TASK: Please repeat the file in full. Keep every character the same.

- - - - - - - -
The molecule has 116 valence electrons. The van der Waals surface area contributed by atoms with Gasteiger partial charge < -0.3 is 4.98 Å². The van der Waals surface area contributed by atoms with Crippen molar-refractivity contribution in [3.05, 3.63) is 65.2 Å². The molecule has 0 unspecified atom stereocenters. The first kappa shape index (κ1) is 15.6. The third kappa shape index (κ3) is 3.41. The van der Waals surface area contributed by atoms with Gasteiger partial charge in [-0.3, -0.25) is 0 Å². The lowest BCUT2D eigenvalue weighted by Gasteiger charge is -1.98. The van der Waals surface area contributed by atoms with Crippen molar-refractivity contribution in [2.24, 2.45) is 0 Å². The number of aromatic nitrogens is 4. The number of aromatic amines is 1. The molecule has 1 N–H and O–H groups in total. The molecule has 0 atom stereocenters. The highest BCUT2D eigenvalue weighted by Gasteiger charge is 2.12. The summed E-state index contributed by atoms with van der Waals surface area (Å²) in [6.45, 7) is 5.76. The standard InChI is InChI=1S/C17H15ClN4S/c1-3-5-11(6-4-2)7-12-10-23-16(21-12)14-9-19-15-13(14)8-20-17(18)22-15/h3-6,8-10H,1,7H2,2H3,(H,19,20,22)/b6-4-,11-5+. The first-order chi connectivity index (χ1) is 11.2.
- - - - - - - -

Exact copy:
The molecule has 116 valence electrons. The van der Waals surface area contributed by atoms with Gasteiger partial charge < -0.3 is 4.98 Å². The van der Waals surface area contributed by atoms with Crippen molar-refractivity contribution in [3.05, 3.63) is 65.2 Å². The molecule has 0 unspecified atom stereocenters. The first kappa shape index (κ1) is 15.6. The third kappa shape index (κ3) is 3.41. The van der Waals surface area contributed by atoms with Gasteiger partial charge in [-0.3, -0.25) is 0 Å². The lowest BCUT2D eigenvalue weighted by Gasteiger charge is -1.98. The van der Waals surface area contributed by atoms with Crippen molar-refractivity contribution in [2.24, 2.45) is 0 Å². The number of aromatic nitrogens is 4. The number of aromatic amines is 1. The molecule has 1 N–H and O–H groups in total. The molecule has 0 atom stereocenters. The highest BCUT2D eigenvalue weighted by Gasteiger charge is 2.12. The summed E-state index contributed by atoms with van der Waals surface area (Å²) in [6.45, 7) is 5.76. The standard InChI is InChI=1S/C17H15ClN4S/c1-3-5-11(6-4-2)7-12-10-23-16(21-12)14-9-19-15-13(14)8-20-17(18)22-15/h3-6,8-10H,1,7H2,2H3,(H,19,20,22)/b6-4-,11-5+. The first-order chi connectivity index (χ1) is 11.2.